Like most things, there is a bell curve for being nice and for being cruel.
Most bosses are somewhere in the good zone.
Not too cruel and not too nice. But a nice place where they avoid the trappings of both. They are able to teach and get results from their teams, but not at the expense of burning people out or leaving long-term damage to the brand.
But what if you feel you’re being too mean with your team? And that you’re looking to change it?
Here are a few tips for being nicer to employees…
#1. Identify Motivations
Your own and those of each of your employees. The ones you work with directly, but as many as you can.
Everybody has individual motivations.
You see it all the time in sports. Especially the NFL, arguably the sport most reliant on a strong team. Where the most important player, the quarterback, is often on the field for less than half the plays.
NFL players are competitive. They want to succeed. They want, like most people, individual success. But talent and individual success rarely leads to team success.
For example, the wide receiver with the most catches and most receiving yards is rarely on the team that wins the Super Bowl. Same for the running back with the most rushing yards or even the quarterback with the most passing yards and touchdowns.
The best coaches find a way to identify individual motivations and align those with the overall team goals.
As for being nice, the more you understand yourself and your employees, the better you can connect, lead and succeed. That usually leads to nicer communications.
#2. State The Beacon For Your Decisions
One of the reasons for animosity between boss and employee is a lack of understanding. Usually because each party doesn’t know why the other party is making certain decisions.
Some bosses don’t know why they make decisions.
Hopefully you do and you let your team know what it is.
I like the show Yellowstone with Kevin Costner. One of the things made very clear in the show is that nearly all of the decisions Costner’s character makes is to save the ranch for his family’s future generations.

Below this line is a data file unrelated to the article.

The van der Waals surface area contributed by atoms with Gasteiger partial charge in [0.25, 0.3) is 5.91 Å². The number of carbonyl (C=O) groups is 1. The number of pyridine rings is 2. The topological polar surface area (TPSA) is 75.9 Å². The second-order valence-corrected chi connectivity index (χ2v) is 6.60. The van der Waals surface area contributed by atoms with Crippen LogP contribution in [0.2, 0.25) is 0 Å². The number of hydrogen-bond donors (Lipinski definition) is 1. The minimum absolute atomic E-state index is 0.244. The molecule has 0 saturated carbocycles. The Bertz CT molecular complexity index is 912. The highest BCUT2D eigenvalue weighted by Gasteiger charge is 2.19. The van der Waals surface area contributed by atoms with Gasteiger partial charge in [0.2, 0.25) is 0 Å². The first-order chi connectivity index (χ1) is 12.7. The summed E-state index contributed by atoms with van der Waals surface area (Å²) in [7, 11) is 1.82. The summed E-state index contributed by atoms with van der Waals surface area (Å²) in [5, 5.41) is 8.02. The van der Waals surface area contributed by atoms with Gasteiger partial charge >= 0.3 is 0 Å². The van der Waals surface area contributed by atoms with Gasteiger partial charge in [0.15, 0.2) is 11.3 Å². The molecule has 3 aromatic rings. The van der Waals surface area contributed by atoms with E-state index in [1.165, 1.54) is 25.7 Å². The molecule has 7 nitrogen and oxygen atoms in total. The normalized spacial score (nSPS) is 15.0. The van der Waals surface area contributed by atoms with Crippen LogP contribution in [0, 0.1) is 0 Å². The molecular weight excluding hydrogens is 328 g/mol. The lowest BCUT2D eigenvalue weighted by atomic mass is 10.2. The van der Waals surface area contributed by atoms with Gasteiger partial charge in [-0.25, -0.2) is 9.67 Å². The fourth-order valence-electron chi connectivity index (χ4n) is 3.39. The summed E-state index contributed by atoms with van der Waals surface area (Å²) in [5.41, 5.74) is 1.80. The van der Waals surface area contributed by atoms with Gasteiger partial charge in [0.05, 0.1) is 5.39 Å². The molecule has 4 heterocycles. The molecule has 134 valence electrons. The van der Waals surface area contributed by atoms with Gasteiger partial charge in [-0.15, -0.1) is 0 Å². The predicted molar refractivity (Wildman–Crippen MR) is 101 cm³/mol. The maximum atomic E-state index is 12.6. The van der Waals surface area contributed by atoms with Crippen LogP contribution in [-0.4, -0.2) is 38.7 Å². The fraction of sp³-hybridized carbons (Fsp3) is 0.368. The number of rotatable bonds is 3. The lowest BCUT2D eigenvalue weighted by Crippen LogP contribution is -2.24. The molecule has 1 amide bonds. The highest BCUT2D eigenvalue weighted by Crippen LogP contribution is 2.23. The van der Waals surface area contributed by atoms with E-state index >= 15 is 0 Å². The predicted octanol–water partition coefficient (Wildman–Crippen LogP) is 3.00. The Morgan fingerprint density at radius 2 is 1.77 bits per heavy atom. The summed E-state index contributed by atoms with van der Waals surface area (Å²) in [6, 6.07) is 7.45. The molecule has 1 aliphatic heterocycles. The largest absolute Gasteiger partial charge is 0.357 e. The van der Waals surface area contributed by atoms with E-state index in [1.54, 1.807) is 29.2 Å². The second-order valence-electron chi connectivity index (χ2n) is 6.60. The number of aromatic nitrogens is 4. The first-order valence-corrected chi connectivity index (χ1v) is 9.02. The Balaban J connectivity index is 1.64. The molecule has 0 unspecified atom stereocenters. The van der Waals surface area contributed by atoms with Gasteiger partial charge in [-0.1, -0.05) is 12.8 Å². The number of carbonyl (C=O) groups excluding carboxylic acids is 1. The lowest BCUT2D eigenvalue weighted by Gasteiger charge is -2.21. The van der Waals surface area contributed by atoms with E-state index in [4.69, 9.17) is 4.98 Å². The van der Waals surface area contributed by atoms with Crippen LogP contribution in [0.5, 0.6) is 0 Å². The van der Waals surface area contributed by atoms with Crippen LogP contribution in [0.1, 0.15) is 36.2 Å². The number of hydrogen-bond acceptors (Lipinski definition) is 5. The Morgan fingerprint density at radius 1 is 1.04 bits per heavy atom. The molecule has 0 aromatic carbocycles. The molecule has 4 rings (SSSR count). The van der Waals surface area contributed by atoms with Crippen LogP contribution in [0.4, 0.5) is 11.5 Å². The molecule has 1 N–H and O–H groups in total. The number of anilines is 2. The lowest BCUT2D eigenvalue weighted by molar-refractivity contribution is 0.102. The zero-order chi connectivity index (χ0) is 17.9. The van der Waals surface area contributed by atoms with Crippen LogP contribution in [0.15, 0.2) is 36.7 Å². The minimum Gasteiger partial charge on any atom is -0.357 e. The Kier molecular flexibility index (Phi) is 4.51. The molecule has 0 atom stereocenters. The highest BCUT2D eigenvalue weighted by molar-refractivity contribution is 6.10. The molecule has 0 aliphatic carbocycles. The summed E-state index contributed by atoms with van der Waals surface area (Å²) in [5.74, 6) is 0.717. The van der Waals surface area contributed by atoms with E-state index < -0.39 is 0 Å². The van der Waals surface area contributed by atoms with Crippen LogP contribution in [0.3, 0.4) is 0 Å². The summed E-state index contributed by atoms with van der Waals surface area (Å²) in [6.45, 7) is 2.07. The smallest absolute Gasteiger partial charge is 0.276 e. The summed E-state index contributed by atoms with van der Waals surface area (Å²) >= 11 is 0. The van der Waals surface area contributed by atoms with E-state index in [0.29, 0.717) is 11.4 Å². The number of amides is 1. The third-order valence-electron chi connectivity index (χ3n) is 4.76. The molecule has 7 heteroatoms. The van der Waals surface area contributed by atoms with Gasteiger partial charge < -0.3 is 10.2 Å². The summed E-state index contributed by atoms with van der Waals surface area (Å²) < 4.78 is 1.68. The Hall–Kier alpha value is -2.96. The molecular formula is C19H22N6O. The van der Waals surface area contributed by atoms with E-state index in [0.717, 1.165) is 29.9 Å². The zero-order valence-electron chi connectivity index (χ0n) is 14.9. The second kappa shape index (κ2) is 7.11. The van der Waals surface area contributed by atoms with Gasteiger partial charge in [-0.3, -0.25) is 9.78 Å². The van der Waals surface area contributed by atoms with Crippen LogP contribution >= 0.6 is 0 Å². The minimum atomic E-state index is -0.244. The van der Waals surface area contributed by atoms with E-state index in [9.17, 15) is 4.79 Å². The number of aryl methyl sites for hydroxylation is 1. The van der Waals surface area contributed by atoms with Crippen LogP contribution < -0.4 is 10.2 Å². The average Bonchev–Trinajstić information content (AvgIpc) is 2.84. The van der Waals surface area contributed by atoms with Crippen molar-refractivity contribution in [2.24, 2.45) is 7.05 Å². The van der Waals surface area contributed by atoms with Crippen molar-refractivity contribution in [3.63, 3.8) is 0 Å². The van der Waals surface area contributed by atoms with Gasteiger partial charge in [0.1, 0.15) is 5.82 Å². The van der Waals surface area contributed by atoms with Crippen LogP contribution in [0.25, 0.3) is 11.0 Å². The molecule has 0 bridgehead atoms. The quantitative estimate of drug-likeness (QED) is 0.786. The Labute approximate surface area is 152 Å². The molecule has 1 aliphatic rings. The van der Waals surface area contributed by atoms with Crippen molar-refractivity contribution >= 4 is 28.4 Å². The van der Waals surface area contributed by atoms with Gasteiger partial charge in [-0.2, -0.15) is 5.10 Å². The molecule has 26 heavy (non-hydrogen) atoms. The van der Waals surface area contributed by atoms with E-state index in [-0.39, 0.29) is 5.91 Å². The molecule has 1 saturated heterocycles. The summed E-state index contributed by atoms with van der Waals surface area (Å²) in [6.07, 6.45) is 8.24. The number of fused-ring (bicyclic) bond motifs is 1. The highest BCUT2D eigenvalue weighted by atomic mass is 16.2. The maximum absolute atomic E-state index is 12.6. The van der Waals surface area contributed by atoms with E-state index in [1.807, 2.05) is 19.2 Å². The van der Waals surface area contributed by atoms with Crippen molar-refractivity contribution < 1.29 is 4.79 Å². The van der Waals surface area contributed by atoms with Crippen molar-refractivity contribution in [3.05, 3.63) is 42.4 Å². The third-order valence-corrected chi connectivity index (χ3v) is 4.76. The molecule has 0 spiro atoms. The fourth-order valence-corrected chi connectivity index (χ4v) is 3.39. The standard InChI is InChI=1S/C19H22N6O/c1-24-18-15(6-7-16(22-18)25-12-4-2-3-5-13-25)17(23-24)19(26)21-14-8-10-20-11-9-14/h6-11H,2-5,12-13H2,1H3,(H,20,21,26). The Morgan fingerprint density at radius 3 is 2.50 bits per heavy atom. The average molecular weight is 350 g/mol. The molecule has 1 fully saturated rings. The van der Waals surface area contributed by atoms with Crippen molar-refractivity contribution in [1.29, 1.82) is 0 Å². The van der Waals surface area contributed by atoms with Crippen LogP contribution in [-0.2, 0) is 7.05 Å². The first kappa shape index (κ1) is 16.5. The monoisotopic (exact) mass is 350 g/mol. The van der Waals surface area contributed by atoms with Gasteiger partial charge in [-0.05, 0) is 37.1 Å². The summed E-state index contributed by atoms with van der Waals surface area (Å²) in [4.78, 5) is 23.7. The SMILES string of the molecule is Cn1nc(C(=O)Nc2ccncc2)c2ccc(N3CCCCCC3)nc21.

When you identify your beacon, employees understand and the more they understand the less confrontation there usually is.
A nicer, but not pushover status, type of situation.
#3. Say What You Want
When people don’t know what you want it’s more likely that they won’t do what you want. That can obviously lead to animosity and you acting cruel toward them.
So understand if you’re telling your employees what you want. If not, make it a point to take control of the situation and ask for it. If there are still issues, look at what you’re saying and how you’re saying it and try to make it as clear as possible.
#4. Take Time
If you are prone to outbursts, look to take time to react to negative situations.
Even a few seconds or an extra minute can make a big difference. Good things rarely happen when you’re acting on impulse and emotion in regards to your employees.
If you’re prone to cruelty, this is especially important.
#5. What Do You Control?
Finally, it’s important to understand what you control in the situations with your employees. You want to be nice, but not a pushover. You want to focus on action more than talk.
If an employee brings out the worst in you realize that you’re the one that hired them. Or if you didn’t hire them, you probably have the control to fire them.
Focus on what you can change first.
Being nice is important. You can focus on the little things like watching what you say, trying to avoid immature language and name-calling and things like that.
But usually the issue of cruelty has a deeper genesis. Look at what causes your anger. Especially with your employees. Try to figure out what you control and how you can change the situation so it leads to an overall nicer environment.